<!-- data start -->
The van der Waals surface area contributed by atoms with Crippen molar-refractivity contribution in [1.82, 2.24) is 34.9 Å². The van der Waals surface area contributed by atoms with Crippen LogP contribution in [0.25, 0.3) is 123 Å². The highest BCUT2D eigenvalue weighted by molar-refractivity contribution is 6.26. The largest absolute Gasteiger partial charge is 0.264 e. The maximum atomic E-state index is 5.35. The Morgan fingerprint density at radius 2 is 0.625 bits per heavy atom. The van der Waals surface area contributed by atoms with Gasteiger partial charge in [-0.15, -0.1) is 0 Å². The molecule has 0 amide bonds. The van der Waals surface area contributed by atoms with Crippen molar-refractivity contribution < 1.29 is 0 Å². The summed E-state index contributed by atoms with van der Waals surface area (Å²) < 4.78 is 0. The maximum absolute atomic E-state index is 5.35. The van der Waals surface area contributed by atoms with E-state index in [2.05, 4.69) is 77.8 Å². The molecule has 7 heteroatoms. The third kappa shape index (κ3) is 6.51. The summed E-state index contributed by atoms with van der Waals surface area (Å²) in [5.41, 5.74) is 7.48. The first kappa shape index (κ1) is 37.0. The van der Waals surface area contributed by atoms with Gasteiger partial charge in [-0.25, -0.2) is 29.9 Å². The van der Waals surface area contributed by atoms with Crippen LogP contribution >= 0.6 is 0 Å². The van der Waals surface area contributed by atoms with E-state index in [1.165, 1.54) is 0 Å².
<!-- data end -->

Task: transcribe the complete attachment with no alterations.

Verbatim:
The van der Waals surface area contributed by atoms with Crippen molar-refractivity contribution in [1.82, 2.24) is 34.9 Å². The van der Waals surface area contributed by atoms with Crippen LogP contribution in [0.25, 0.3) is 123 Å². The highest BCUT2D eigenvalue weighted by molar-refractivity contribution is 6.26. The largest absolute Gasteiger partial charge is 0.264 e. The maximum atomic E-state index is 5.35. The Morgan fingerprint density at radius 2 is 0.625 bits per heavy atom. The van der Waals surface area contributed by atoms with Gasteiger partial charge in [-0.15, -0.1) is 0 Å². The molecule has 0 amide bonds. The van der Waals surface area contributed by atoms with Crippen molar-refractivity contribution < 1.29 is 0 Å². The summed E-state index contributed by atoms with van der Waals surface area (Å²) < 4.78 is 0. The maximum absolute atomic E-state index is 5.35. The van der Waals surface area contributed by atoms with E-state index in [2.05, 4.69) is 77.8 Å². The molecule has 7 heteroatoms. The third kappa shape index (κ3) is 6.51. The summed E-state index contributed by atoms with van der Waals surface area (Å²) in [5.41, 5.74) is 7.48. The first kappa shape index (κ1) is 37.0. The van der Waals surface area contributed by atoms with Gasteiger partial charge in [-0.25, -0.2) is 29.9 Å². The van der Waals surface area contributed by atoms with Crippen LogP contribution >= 0.6 is 0 Å². The van der Waals surface area contributed by atoms with E-state index in [1.165, 1.54) is 0 Å².